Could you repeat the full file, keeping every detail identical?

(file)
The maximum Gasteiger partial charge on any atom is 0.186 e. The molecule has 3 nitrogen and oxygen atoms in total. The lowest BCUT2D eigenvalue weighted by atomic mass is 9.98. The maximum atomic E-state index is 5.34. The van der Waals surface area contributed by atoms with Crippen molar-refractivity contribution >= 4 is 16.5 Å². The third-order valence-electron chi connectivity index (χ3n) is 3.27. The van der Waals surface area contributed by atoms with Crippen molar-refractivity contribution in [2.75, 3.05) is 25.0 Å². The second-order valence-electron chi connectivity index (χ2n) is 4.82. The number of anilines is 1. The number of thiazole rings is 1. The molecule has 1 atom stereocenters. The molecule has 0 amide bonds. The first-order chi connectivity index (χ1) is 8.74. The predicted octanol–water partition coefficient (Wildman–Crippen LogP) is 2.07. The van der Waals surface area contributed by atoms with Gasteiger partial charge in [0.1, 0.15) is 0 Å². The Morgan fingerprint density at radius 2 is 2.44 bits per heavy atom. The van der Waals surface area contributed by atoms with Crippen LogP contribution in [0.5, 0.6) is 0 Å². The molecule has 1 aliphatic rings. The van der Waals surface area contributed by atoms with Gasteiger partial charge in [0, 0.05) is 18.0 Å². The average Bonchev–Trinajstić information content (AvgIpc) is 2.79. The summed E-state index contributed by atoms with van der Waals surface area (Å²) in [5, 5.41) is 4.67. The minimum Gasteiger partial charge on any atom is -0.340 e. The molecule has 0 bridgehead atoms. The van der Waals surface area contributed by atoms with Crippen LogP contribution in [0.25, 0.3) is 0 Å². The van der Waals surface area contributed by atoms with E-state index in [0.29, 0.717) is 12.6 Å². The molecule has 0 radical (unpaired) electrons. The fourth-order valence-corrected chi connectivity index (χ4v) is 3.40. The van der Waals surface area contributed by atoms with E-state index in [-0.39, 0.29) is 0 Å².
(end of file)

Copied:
The maximum Gasteiger partial charge on any atom is 0.186 e. The molecule has 3 nitrogen and oxygen atoms in total. The lowest BCUT2D eigenvalue weighted by atomic mass is 9.98. The maximum atomic E-state index is 5.34. The van der Waals surface area contributed by atoms with Crippen molar-refractivity contribution >= 4 is 16.5 Å². The third-order valence-electron chi connectivity index (χ3n) is 3.27. The van der Waals surface area contributed by atoms with Crippen molar-refractivity contribution in [2.75, 3.05) is 25.0 Å². The second-order valence-electron chi connectivity index (χ2n) is 4.82. The number of anilines is 1. The number of thiazole rings is 1. The molecule has 1 atom stereocenters. The molecule has 0 amide bonds. The first-order chi connectivity index (χ1) is 8.74. The predicted octanol–water partition coefficient (Wildman–Crippen LogP) is 2.07. The van der Waals surface area contributed by atoms with Gasteiger partial charge in [0.1, 0.15) is 0 Å². The Morgan fingerprint density at radius 2 is 2.44 bits per heavy atom. The van der Waals surface area contributed by atoms with Crippen LogP contribution in [0.5, 0.6) is 0 Å². The molecule has 1 aliphatic rings. The van der Waals surface area contributed by atoms with Gasteiger partial charge in [0, 0.05) is 18.0 Å². The average Bonchev–Trinajstić information content (AvgIpc) is 2.79. The summed E-state index contributed by atoms with van der Waals surface area (Å²) in [5, 5.41) is 4.67. The minimum Gasteiger partial charge on any atom is -0.340 e. The molecule has 0 bridgehead atoms. The van der Waals surface area contributed by atoms with Crippen LogP contribution in [0.25, 0.3) is 0 Å². The van der Waals surface area contributed by atoms with E-state index in [0.29, 0.717) is 12.6 Å². The molecule has 0 radical (unpaired) electrons. The fourth-order valence-corrected chi connectivity index (χ4v) is 3.40. The van der Waals surface area contributed by atoms with E-state index in [-0.39, 0.29) is 0 Å².